He said that while “it’s not a guess that the Divisoria monument contains the bones of the revolutionary heroes… the bones moved by Apolinar Velez are rather unaccounted for as to where they come from….”
Montalván, a former member of Hisccom, said the idea that the bones belonged to the dead from the Agusan battle where many died was based on popular lore.
There were no real numbers, and the known accounts in the United States’ archives merely gave estimates, Montalván said.
He added there might have also been some skeletal remains that belonged to those who died in two other 1900 battles.
According to Montalván, there were nameless indigenous people from Bukidnon who fought during the three 1900 battles.
Three battles of 1900
The Battle of Agusan Hill was the second of three that followed the March 30, 1900 occupation of Cagayan de Misamis by the American forces, just two years after the 1898 Philippine Revolution, and after Spain ceded its 333-year-old colony to the US.
Eight days after the March 30 occupation, revolutionaries led by General Nicolas Capistrano, a Bulacan-born Katipunero, raided the American barracks and sparked the Battle of Cagayan de Misamis, the first of three in 1900.
But Capistrano’s forces were outmatched during the battle in what is now known as Gaston Park near city hall and areas surrounding it. Seeing imminent defeat, Capistrano ordered his men to retreat.
Capistrano, who never surrendered, subsequently became a member of the Philippine Assembly.
A month after the Battle of Cagayan de Misamis, the colonizers successfully staged an offensive against Captain Roa’s group that was positioned in the village of Agusan.
Filipinos lost big in the April and May 1900 clashes, but turned the tables on the advancing American soldiers, forcing them to scamper and run for their lives in June.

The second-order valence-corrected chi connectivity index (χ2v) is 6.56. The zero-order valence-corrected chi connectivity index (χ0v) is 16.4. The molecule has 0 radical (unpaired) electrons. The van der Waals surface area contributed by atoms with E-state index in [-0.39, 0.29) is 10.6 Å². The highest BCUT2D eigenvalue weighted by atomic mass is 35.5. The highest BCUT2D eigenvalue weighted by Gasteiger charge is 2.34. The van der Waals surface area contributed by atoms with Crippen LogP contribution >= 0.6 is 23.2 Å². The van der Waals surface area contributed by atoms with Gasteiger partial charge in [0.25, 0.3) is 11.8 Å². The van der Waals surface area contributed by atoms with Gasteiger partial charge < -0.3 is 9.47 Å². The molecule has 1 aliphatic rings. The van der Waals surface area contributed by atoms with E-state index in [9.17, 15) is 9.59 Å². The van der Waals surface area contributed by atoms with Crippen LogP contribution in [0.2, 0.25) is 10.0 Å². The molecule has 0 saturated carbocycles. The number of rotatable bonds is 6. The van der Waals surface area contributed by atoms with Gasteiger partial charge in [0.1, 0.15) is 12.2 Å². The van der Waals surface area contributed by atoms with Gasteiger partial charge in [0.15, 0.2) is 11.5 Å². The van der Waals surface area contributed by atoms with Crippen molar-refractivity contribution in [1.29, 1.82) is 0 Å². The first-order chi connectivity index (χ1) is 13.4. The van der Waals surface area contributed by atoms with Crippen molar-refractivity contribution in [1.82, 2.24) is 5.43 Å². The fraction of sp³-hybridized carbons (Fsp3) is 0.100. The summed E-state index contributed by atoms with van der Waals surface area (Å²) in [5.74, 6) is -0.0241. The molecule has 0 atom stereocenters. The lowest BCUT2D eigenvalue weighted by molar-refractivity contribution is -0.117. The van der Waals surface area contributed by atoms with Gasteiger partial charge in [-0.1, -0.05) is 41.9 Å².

First-ever big win
The victory came for the revolutionaries in the Battle of Makahambus Hill on June 4, 1900, when the new colonizers were greeted with a volley of cannon and rifle fire while trying to negotiate the surrender of the group under the then-major Apolinar Velez.
Many Americans were said to have been killed in the offensives from the well-fortified and steep Makahambus Hill.
It was a decisive win for Velez’s group, and the first-ever battle the Filipino resistance won anywhere in the country since the start of the Philippine-American War in 1899.
Montalván said he felt insecure about the use of secondary sources that provided sketchy details, but the known primary sources in the US Archives “were skewed heavily in favor” of the American forces.
He said what has been established is that Velez had the bones of the 1900 heroes exhumed and transferred to the El Pueblo A Sus Héroes monument in Divisoria years later and that the three 1900 battles took place, with the last one being won by the revolutionaries.
The National Historical Commission of the Philippines (NHCP) acknowledged the historicity of the three battles by installing markers years ago under rites that included memorial wreaths sent to Cagayan de Oro by Malacañang.
Ilogon, for his part, said the El Pueblo A Sus Héroes monument also serves now as a fitting tribute to Velez who “never forgot” his comrades-in-arm.
“He (Velez) gathered and buried them, with full military honors…. The monument was built by someone who fought in that war. It is a monument for those who died in that war,” he said.
A busy and primary street leading to the historic Plaza Divisoria where the monument stands in downtown Cagayan de Oro has been named after Velez. – Rappler.com